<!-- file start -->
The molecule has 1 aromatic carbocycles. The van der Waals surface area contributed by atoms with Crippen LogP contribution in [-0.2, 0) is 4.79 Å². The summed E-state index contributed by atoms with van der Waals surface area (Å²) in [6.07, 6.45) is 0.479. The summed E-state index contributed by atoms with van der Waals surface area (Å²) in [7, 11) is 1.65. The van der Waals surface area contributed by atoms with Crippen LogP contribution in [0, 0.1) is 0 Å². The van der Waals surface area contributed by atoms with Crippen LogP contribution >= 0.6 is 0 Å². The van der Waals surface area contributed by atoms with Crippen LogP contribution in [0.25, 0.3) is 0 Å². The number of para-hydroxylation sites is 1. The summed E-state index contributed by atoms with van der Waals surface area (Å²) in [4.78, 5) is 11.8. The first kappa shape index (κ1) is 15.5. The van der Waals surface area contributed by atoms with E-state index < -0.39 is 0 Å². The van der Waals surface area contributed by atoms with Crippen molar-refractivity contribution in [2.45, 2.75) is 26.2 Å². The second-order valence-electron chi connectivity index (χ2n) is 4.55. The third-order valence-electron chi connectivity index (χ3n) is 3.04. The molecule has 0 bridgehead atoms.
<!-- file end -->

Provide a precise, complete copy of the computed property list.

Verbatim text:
The molecule has 1 aromatic carbocycles. The van der Waals surface area contributed by atoms with Crippen LogP contribution in [-0.2, 0) is 4.79 Å². The summed E-state index contributed by atoms with van der Waals surface area (Å²) in [6.07, 6.45) is 0.479. The summed E-state index contributed by atoms with van der Waals surface area (Å²) in [7, 11) is 1.65. The van der Waals surface area contributed by atoms with Crippen LogP contribution in [0, 0.1) is 0 Å². The van der Waals surface area contributed by atoms with Crippen LogP contribution >= 0.6 is 0 Å². The van der Waals surface area contributed by atoms with Crippen LogP contribution in [0.25, 0.3) is 0 Å². The number of para-hydroxylation sites is 1. The summed E-state index contributed by atoms with van der Waals surface area (Å²) in [4.78, 5) is 11.8. The first kappa shape index (κ1) is 15.5. The van der Waals surface area contributed by atoms with E-state index < -0.39 is 0 Å². The van der Waals surface area contributed by atoms with Crippen molar-refractivity contribution in [2.45, 2.75) is 26.2 Å². The second-order valence-electron chi connectivity index (χ2n) is 4.55. The third-order valence-electron chi connectivity index (χ3n) is 3.04. The molecule has 0 bridgehead atoms.